So the primary item I wanted to place on my expanded map is the summer auroch pastures. [Which reminds me – I need to remove the auroch from the random encounter table during the summer months and replace them with horses.] I also needed to show the migration path between the two areas. The winter pastures are 3483 sq. mi in area (which may be small, but I think it is do-able), so the summer pastures have to be at least that large. Plus I need a route between the two that is believably long. I also need a reason for the migration to happen, both in the fall and in the spring.
So I put that on the map in a way that looked OK without worrying about distances and areas too much. The summer pastures spill off the bottom of the map, but that’s OK for the moment. Later I’ll add more map. I may also extend the route between the two pastures and push the summer pastures onto the next page.
Now I’ve set up the two locations by seasons, so weather shifts must be at least one of the causes. The easiest thing to do is make the summer pastures nice and relatively safe, but frigid in the winter. As close as I drew the two pastures (only ~105 miles apart right now - that might change, see above), I need a darn good reason for the two areas to have different weather. Clearly the summer pasture must be at a higher altitude, so I need a series of plateaus or an escarpment (or two) to denote the altitude differences. [Note to self: add the escarpments and some passes for the auroch herds to use.]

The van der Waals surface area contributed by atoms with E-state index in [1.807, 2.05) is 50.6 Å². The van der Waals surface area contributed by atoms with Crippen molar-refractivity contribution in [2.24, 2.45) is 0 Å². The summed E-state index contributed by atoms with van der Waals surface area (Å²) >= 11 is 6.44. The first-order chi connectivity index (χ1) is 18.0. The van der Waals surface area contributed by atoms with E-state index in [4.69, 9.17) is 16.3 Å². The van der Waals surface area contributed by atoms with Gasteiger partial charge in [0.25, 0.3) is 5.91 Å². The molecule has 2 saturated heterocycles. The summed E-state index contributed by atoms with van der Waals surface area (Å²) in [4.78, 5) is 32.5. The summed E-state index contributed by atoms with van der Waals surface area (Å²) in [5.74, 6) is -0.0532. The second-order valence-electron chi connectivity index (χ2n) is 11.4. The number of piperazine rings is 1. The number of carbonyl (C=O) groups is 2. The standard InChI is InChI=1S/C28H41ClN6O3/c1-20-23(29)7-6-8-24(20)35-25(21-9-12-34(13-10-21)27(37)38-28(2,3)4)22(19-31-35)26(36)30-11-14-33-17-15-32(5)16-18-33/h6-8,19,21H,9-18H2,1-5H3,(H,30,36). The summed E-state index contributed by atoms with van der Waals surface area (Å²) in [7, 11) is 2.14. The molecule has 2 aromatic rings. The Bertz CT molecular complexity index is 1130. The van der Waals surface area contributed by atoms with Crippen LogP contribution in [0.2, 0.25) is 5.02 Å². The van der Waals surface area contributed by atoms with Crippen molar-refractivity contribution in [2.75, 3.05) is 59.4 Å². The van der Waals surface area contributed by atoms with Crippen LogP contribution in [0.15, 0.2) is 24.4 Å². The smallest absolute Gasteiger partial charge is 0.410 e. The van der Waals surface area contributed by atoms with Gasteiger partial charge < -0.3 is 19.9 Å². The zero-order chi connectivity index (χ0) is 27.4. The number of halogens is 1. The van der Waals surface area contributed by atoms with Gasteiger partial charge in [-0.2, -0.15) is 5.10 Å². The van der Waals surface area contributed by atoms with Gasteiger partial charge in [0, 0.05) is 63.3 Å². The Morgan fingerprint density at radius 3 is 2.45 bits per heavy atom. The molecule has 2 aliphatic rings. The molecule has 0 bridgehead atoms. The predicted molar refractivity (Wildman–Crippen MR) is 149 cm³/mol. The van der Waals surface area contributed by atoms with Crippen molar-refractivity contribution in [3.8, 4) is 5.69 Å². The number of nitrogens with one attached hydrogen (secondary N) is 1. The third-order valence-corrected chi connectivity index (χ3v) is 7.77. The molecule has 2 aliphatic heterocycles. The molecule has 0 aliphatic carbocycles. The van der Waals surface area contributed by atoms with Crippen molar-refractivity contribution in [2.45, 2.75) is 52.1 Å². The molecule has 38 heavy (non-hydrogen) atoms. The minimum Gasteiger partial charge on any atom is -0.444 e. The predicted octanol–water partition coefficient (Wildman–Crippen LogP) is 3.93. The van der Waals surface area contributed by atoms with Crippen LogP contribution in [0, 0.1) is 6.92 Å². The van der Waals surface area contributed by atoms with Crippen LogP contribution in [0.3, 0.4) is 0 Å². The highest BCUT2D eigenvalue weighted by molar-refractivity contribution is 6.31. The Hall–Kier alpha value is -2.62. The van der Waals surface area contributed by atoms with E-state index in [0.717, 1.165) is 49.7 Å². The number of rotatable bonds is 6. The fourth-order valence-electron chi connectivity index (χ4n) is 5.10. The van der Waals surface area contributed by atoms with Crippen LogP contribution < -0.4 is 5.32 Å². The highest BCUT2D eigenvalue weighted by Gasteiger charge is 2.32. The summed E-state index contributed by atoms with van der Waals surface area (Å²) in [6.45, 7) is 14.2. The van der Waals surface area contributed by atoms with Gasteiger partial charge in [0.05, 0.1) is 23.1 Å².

These passes will make good hunting for humanoids at least twice a year, so this is where I’ll assign some of the humanoids I avoided using on the starting map. I can also put some tension between population pressures and conflict over prime hunting areas, making the area tense for the players to explore, but rife with role-playing opportunities (that's my theory anyways).
So the aurochs leave the summer pasture when it gets cold. Why don’t they stay in the winter pasture all year? Predators and lots of them. Cheetahs, worgs, chimeras, bulettes, and a ton of other monsters that live in the area. The studies I read (well, skimmed anyways) indicate that while herbivores often migrate and some of those tremendous distances, predators don’t. So during the winter, the area predators eat a lot of aurochs and tend to give birth to their young, while the food is plentiful.
The aurochs on the other hand are merely wintering here. They will not give birth until the spring when they return to the summer pastures, but their mating season happens in the winter pastures, near the end of the winter. This is one of the major triggers for the migration. They are also fiercely territorial at this time and adventurers should beware.
Yeah, that’s about all I’ve got on that for the moment. Next week I’ll discuss the swamp area and possibly the jungle I’ve added. Tonight is the next game session, so there will be an adventure log on Monday.